Rapture in the Streets as Multitudes Cheer Obama and Celebrate America
It felt like Berlin after the Wall was breached. Something that had been imagined for so long, yet seemed impossible, just . . . happened. It felt like the American promise, fulfilled.
At the foot of the Key Bridge just after midnight, hundreds of Georgetown University students poured off the campus. "White House!" they shouted to one another, and off they ran, along M Street NW, down Pennsylvania Avenue, picking up pretty much the entire student body of George Washington University on their way.
I followed the car horns and the kids, and soon we were at the White House gates. There was no event, no speaker, just the triumph of American optimism, the happy counterpoint to the solidarity we felt after the gut punch of 9/11.
"Everybody's here," marveled Tim Nunn, 23, a student at the University of Maryland Baltimore County. He was recording the scene on his video camera, narrating as he edged his way through the crowd: "Not just black people, not just white people -- everybody." He'd been at home in Mitchellville, watching the returns on TV, and "I just had to see. This changes the way I look at myself as a black man and what I can accomplish in life."
Through the small hours yesterday, young people who grew up in a world of possibility and older people who lived through too much disappointment tumbled onto the streets of the city, jamming the plaza in front of the White House, releasing balloons that the winds carried straight toward George Bush's bedroom. Up on U Street NW, they gathered by the thousands, strangers exchanging high fives and fist bumps and hugs and a single word that suddenly morphed from an unusual name to a greeting, an exultation: "Obama."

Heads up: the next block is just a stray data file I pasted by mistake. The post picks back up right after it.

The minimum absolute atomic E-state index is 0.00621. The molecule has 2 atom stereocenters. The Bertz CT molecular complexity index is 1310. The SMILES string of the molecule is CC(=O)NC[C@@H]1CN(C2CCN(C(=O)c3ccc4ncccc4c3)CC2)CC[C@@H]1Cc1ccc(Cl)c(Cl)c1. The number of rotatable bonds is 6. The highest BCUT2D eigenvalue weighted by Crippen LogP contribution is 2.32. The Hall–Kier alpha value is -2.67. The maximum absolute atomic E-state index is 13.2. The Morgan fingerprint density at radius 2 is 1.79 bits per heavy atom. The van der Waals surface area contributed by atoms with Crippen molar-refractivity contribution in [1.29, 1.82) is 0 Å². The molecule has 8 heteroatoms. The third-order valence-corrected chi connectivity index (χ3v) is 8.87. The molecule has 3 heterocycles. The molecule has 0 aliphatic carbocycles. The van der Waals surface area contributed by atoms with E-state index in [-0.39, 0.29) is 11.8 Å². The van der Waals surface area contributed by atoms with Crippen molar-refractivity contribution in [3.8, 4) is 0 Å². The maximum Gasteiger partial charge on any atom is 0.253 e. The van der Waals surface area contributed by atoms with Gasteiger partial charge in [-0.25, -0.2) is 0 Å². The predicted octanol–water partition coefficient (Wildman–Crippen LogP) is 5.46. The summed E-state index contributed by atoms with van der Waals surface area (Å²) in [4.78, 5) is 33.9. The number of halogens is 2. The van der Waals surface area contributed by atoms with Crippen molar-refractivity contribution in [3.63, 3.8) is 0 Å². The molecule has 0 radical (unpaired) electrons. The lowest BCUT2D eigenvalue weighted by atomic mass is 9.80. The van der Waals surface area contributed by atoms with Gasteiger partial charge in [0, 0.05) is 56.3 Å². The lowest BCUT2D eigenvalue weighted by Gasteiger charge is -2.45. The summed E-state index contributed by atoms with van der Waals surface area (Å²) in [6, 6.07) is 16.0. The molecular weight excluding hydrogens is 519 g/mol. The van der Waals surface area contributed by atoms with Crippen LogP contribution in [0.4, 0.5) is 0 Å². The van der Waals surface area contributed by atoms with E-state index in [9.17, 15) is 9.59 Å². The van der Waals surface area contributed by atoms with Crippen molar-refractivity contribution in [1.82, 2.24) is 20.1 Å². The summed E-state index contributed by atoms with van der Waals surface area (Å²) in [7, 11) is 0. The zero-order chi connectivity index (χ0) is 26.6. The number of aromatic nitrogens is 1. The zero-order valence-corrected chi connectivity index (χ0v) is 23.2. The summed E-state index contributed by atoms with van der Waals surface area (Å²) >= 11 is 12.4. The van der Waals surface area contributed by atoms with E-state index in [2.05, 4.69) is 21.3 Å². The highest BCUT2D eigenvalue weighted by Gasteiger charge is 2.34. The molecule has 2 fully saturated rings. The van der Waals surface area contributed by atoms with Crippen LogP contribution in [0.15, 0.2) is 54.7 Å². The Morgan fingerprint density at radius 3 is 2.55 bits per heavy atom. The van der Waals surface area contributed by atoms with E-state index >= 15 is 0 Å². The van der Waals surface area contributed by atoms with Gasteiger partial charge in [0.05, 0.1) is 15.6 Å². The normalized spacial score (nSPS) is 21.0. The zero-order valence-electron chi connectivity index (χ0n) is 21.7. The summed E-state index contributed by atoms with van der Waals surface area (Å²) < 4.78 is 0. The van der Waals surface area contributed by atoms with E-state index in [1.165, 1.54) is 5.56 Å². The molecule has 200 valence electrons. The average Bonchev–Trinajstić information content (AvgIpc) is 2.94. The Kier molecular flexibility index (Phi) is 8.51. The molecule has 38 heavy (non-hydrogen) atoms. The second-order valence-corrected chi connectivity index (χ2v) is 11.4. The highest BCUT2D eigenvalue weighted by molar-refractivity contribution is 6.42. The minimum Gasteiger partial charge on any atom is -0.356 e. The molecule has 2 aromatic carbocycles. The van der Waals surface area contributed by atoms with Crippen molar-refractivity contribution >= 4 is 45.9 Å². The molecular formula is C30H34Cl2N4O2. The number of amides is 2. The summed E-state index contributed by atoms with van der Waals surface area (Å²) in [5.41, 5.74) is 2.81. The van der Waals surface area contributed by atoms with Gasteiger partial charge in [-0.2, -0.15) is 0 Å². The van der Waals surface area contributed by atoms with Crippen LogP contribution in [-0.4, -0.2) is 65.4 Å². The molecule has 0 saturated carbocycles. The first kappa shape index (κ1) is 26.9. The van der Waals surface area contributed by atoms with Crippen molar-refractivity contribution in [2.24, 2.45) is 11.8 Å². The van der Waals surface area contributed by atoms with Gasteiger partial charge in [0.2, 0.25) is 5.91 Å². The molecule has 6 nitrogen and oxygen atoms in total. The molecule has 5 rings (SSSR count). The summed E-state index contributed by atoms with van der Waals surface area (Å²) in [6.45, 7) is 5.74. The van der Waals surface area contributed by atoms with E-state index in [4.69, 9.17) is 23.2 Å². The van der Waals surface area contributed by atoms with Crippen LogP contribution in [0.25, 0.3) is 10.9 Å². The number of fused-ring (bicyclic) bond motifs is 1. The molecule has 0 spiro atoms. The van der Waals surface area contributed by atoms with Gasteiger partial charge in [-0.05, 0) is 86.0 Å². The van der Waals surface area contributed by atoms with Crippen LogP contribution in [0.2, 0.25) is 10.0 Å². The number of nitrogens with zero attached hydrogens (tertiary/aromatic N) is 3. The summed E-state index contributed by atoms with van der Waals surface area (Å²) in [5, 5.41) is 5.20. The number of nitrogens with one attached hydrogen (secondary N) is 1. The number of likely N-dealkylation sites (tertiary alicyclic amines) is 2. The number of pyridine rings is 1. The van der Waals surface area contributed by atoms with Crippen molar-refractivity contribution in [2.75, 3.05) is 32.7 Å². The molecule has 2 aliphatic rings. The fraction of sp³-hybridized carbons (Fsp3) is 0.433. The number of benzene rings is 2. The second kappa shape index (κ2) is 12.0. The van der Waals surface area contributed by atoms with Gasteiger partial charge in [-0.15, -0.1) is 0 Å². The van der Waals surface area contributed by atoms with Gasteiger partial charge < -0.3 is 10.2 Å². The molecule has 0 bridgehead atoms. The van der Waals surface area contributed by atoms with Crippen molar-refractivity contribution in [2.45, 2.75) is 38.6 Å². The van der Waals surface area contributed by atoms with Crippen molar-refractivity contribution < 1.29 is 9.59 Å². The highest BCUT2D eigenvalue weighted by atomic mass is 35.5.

In unison, they chanted, "Yes, we did!" and "President Obama!"
By himself in the massing crowd outside the White House, Jonathan Campbell, 34, took a long pull on a cigar. "I needed to be here to be alone with my thoughts," he said. "Four years ago, after Obama's speech at the Democratic convention, my boss down in Louisiana, a white guy, Republican, told me, 'You know what, I would vote for that guy for president, because he's what America's all about.' America's a place that would take people from any place and accept them if they work hard. As a black man, I believe that, and still, the fact that the First Family is a black family is absolutely flooring to me, because 40 years ago, you and I couldn't have a drink together in the same establishment."
The skies opened, and the pouring rain did nothing to dampen the crowd's joy.
At the north end of Lafayette Square, 35 people jammed up against Daniel Gimbe's taxi. The driver, an Ethiopian immigrant, had pulled Pleasant Cab 19 to the curb to listen to Obama's victory speech, and within seconds, strangers begged him to crank up the radio. Rain pouring down their faces, they pressed up against the cab to hear their next president.
"This is a great country," Gimbe said. "Only in America, right?"
At 14th and U streets NW, the last time this many people came rushing onto the streets was the night Martin Luther King Jr. was killed. On this morning of hope, there were reminders of fear, of a despair that lasted too long. A dozen people told me that if this election had gone the other way, they would have been here too, doing things they were too ashamed to mention.
Back in '68, "they were burning it down," said Kevin Rooney. "My parents told me stories about seeing the smoke rising from right here. Nobody here that night could have imagined this."